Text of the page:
Save Soft Rock
On his provocatively titled debut album (a hit in the U.K., where it's sold over a quarter-million copies and earned Elton John's endorsement since its release in 2004), Myles MacInnes doesn't really do much damage to rock and roll. I can't imagine many actual rock and rollersthe dudes in Jet, for instance, with their DISCO SUCKS T-shirtsfeeling all that intimidated by the sight of this 27-year-old Isle of Skyeborn Jack Johnson look-alike. And what destruction Mylo's post-house electropop does cause certainly doesn't come as a result of his rocking more intensely than a band like Jet (who in truth could probably be outrocked without a great deal of effort).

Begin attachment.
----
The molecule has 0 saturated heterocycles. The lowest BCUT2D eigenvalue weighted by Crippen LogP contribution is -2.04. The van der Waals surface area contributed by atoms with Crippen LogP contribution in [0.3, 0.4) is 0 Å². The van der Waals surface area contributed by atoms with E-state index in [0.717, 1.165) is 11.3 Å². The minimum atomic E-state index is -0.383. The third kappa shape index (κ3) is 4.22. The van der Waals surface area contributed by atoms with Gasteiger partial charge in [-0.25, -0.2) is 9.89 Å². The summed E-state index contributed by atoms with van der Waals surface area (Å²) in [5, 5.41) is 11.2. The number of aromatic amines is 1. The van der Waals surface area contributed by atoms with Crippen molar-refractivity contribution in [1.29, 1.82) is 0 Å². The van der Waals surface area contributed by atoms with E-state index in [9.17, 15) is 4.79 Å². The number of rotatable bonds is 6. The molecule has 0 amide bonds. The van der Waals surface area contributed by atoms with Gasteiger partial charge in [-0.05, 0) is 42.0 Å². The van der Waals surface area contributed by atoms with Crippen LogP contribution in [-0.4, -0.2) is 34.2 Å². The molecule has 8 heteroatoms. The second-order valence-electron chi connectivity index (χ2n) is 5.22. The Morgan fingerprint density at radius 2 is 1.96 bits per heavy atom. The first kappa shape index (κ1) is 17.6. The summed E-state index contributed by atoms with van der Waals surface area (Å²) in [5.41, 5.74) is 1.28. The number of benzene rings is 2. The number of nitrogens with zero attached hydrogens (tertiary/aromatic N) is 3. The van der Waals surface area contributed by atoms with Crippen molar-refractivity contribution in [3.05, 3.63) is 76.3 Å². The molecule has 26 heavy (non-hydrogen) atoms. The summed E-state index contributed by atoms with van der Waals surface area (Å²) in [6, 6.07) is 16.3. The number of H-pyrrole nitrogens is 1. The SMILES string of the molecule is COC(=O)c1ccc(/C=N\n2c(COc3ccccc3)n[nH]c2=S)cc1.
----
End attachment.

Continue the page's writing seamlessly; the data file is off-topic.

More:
If MacInnes were in a band, he'd be in one of those featured in Yacht Rock, the Internet mockumentary about the Doobie Brothers' SoCal soft-rock scene. Throughout Destroy he gives twinkly bedroom electronica jams the same rolling motion those seafaring victims of funk gave their tunes; in "Valley of the Dolls" he improves upon the Doobies, since the only vocals to distract you from the easy-street beat are wordless syllables. Perhaps this is why Elton digs Mylo: MacInnes trades rock's innate self-interest for techno's communitarian ideal. He wants you to be your own tiny dancer.
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